Sunday, April 26, 2009

Ray of no hope.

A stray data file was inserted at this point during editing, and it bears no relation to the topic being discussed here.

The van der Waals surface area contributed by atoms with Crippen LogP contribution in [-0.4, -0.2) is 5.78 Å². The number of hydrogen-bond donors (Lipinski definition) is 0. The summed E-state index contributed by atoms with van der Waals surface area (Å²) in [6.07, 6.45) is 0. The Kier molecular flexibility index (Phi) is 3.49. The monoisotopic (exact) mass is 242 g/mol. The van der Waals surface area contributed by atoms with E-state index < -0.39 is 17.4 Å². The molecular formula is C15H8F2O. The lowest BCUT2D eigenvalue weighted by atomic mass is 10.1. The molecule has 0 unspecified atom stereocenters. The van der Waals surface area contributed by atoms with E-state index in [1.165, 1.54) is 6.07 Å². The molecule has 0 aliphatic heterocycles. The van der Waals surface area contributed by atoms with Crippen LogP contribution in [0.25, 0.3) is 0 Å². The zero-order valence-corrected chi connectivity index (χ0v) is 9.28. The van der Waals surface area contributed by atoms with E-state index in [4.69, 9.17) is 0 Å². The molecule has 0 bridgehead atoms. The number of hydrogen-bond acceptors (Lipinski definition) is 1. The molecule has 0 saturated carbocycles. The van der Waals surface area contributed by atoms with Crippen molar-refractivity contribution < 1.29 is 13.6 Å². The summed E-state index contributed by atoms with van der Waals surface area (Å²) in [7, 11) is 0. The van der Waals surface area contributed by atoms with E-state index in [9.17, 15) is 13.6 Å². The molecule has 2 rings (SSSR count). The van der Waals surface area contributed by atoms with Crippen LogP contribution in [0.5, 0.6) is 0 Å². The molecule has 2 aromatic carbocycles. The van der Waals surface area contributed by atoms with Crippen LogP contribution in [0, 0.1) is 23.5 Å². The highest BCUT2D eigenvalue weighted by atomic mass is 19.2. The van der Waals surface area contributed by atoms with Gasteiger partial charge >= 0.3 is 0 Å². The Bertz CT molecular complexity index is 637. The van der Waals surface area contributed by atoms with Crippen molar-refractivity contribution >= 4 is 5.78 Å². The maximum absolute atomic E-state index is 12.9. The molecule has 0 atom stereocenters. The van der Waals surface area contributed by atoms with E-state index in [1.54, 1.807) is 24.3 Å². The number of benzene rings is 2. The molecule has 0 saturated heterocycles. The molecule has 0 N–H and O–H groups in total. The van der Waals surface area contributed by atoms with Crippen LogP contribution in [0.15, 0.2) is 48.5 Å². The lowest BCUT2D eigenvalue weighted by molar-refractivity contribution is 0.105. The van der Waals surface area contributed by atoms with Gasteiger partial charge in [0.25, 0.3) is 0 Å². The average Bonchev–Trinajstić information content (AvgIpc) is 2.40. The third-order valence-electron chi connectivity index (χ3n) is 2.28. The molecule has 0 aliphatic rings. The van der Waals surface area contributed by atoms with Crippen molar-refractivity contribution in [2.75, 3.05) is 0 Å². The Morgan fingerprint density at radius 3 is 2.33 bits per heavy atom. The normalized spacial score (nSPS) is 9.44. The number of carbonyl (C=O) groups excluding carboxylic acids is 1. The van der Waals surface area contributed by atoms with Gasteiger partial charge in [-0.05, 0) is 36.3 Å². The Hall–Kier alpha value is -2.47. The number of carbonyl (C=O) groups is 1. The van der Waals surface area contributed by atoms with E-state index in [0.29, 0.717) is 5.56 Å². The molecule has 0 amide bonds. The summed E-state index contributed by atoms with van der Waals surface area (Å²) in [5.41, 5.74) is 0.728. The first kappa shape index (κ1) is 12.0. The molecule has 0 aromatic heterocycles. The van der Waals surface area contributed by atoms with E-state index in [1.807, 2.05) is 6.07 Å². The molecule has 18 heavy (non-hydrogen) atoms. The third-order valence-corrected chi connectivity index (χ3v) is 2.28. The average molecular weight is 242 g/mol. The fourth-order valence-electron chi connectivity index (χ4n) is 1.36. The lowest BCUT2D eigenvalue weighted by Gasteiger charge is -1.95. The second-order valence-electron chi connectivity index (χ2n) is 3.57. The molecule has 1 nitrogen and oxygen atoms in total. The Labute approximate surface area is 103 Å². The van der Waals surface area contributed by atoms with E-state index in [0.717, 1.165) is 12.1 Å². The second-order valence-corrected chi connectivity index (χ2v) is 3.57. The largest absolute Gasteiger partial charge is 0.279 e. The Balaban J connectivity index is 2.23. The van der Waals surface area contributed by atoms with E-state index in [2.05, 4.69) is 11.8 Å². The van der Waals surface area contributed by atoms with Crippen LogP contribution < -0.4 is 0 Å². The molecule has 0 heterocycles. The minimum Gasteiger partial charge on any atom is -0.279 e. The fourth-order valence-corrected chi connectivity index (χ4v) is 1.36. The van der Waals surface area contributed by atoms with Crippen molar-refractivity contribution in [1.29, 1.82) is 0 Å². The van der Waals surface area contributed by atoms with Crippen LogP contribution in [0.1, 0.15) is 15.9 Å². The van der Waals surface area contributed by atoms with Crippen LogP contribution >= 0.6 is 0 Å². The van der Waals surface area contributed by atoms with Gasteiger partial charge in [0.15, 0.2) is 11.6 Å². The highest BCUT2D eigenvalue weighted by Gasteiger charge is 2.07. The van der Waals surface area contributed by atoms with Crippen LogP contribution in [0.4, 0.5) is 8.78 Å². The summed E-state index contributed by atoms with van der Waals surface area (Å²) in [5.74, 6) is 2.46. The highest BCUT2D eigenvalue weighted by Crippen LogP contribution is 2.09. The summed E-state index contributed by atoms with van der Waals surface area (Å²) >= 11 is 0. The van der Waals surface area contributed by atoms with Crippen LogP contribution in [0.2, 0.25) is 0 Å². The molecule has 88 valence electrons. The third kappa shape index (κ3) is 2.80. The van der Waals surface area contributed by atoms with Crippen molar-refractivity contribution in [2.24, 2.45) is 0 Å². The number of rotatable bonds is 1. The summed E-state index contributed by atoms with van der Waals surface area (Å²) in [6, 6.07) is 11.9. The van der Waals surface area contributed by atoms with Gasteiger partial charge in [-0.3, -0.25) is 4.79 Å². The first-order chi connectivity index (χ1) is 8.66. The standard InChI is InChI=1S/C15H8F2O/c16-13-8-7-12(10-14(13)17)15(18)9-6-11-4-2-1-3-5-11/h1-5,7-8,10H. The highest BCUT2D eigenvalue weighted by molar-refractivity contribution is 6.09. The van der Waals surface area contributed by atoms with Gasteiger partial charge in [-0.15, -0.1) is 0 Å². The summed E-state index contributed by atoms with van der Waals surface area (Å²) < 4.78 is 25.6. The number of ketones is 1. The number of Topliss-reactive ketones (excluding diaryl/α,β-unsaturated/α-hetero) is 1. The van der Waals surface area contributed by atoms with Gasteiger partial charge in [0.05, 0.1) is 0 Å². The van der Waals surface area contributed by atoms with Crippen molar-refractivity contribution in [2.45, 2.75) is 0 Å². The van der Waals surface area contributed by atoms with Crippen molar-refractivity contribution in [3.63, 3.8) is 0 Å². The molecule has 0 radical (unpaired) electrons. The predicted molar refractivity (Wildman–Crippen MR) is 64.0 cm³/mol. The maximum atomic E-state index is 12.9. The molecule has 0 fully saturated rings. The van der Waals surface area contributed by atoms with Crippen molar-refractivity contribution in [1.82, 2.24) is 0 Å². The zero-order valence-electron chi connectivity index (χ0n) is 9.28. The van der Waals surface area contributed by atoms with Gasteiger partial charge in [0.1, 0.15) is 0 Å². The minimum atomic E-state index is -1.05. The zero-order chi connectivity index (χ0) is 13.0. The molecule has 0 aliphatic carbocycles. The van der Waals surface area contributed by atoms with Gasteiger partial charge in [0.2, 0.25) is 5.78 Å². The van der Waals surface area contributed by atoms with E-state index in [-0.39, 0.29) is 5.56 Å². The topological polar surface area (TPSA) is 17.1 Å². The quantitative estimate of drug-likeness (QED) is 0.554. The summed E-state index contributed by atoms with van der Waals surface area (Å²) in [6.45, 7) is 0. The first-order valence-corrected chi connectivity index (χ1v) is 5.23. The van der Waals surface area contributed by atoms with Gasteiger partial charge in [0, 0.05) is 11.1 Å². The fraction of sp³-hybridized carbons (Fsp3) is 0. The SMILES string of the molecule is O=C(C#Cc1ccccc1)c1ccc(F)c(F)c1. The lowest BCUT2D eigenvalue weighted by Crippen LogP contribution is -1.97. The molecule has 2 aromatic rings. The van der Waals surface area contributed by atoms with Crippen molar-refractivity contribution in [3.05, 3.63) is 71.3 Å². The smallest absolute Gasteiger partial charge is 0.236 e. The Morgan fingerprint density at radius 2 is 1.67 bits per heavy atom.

I am ashamed to confess that I was no fan of Satyajit Ray to begin with. When I joined Clarion-McCann back in 1965, the Bengalis there with whom I had to hobnob used to speak of him in a hushed, deeply reverential tone. That must have kind of put my back up. I started to almost despise Ray for no reason at all but did not articulate my views to fellow Clarionites for obvious reasons. It was only later when I started to understand the rudiments of what cinema was all about that I did a complete about-face on Ray. This morning I read a piece in Mumbai Mirror (Interval by Chako) about a free screening of a Satyajit Ray film, Charulata, in fact, in – hold your breath! – Kolkata recently. There was only a solitary person in the auditorium – a homeless vagrant who had wandered in for the free air conditioning. Even he wanted to walk out half way but was detained by the two Ray enthusiasts who had organised the show. By contrast, the Satyajit Ray retrospective at the Lincoln Centre, New York, this April, organised by the eponymous Film Society, draws huge crowds of cinema aficionados with seats sold out weeks in advance. Chako also draws our attention to the fisticuffs in Venice between a female professor and a male journalist over the last ticket of Devi, a part of last year’s local Satyajit Ray retrospective. “A Ray film invites you in, but also demands that you accept it on its own terms. And those who open themselves to Ray's method are in for some of the richest experiences the cinema has to offer." This is the opinion of Richard Pena, the Film Society's director of programming. Pauline “Kiss Kiss, Bang Bang” Kael described Pather Panchali, the film that brought Ray to the world’s notice, "beautiful, sometimes funny, and full of love". Akira Kurosawa wrote: “The quiet but deep observation, understanding, and love of the human race, which are characteristic of all his films, have impressed me greatly. Not to have seen the cinema of Ray means existing in the world without seeing the sun or the moon.” “Ray's magic, the simple poetry of his images and their emotional impact, will always stay with me,” wrote Martin Scorsese. All of which brings me to the question that has always bothered me. Why are Indians so grudging in accepting genius amidst them? Why are we so petty minded? The problem, I reckon, lies in Ray’s propensity to portray life at its most humdrum as he sees it (“a 5-minute close-up of water being poured from a pitcher”). “We don’t go to the multiplex except to be bedazzled and razzmatazzed, man. We want kitsch-laden, glitzy tripe, man. Hang realism, man. For us, reality Tv with Rakhi Sawant is the only reality we can face. We are Indians. We are like that only.” Chako lays to rest the usual, most-bandied accusation against Ray that he got his fame by selling India’s poverty to the world. He points out that only the first Ray film was about the rural poor. The rest of most of his ouvre was about the affluent and educated Kolkatan Bhadralok of which he happened to be very much a part.